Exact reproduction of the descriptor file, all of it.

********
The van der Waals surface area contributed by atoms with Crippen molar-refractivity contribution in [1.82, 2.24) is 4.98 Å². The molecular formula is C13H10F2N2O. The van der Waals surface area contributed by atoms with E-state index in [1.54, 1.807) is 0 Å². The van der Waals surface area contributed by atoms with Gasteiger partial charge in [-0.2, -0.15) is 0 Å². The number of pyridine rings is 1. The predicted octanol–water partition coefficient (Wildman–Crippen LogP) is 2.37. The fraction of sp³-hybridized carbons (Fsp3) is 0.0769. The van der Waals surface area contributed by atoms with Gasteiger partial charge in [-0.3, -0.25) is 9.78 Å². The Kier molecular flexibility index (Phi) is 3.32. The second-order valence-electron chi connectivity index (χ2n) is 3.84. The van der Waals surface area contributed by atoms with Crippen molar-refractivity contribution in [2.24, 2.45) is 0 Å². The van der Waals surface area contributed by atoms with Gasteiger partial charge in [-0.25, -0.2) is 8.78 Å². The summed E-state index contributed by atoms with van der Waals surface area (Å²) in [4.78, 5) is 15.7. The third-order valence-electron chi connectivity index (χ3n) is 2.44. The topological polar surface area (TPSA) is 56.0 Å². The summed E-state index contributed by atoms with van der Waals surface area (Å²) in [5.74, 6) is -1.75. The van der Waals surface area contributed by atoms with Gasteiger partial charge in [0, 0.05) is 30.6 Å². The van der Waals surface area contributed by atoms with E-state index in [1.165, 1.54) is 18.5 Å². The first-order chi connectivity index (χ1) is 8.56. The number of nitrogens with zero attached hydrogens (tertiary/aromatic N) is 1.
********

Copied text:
The van der Waals surface area contributed by atoms with Crippen molar-refractivity contribution in [1.82, 2.24) is 4.98 Å². The molecular formula is C13H10F2N2O. The van der Waals surface area contributed by atoms with E-state index in [1.54, 1.807) is 0 Å². The van der Waals surface area contributed by atoms with Gasteiger partial charge in [-0.2, -0.15) is 0 Å². The number of pyridine rings is 1. The predicted octanol–water partition coefficient (Wildman–Crippen LogP) is 2.37. The fraction of sp³-hybridized carbons (Fsp3) is 0.0769. The van der Waals surface area contributed by atoms with Gasteiger partial charge in [-0.3, -0.25) is 9.78 Å². The Kier molecular flexibility index (Phi) is 3.32. The second-order valence-electron chi connectivity index (χ2n) is 3.84. The van der Waals surface area contributed by atoms with Crippen molar-refractivity contribution in [2.24, 2.45) is 0 Å². The van der Waals surface area contributed by atoms with Gasteiger partial charge in [-0.25, -0.2) is 8.78 Å². The summed E-state index contributed by atoms with van der Waals surface area (Å²) in [4.78, 5) is 15.7. The third-order valence-electron chi connectivity index (χ3n) is 2.44. The topological polar surface area (TPSA) is 56.0 Å². The summed E-state index contributed by atoms with van der Waals surface area (Å²) in [5.74, 6) is -1.75. The van der Waals surface area contributed by atoms with Gasteiger partial charge in [0, 0.05) is 30.6 Å². The van der Waals surface area contributed by atoms with E-state index in [1.165, 1.54) is 18.5 Å². The first-order chi connectivity index (χ1) is 8.56. The number of nitrogens with zero attached hydrogens (tertiary/aromatic N) is 1.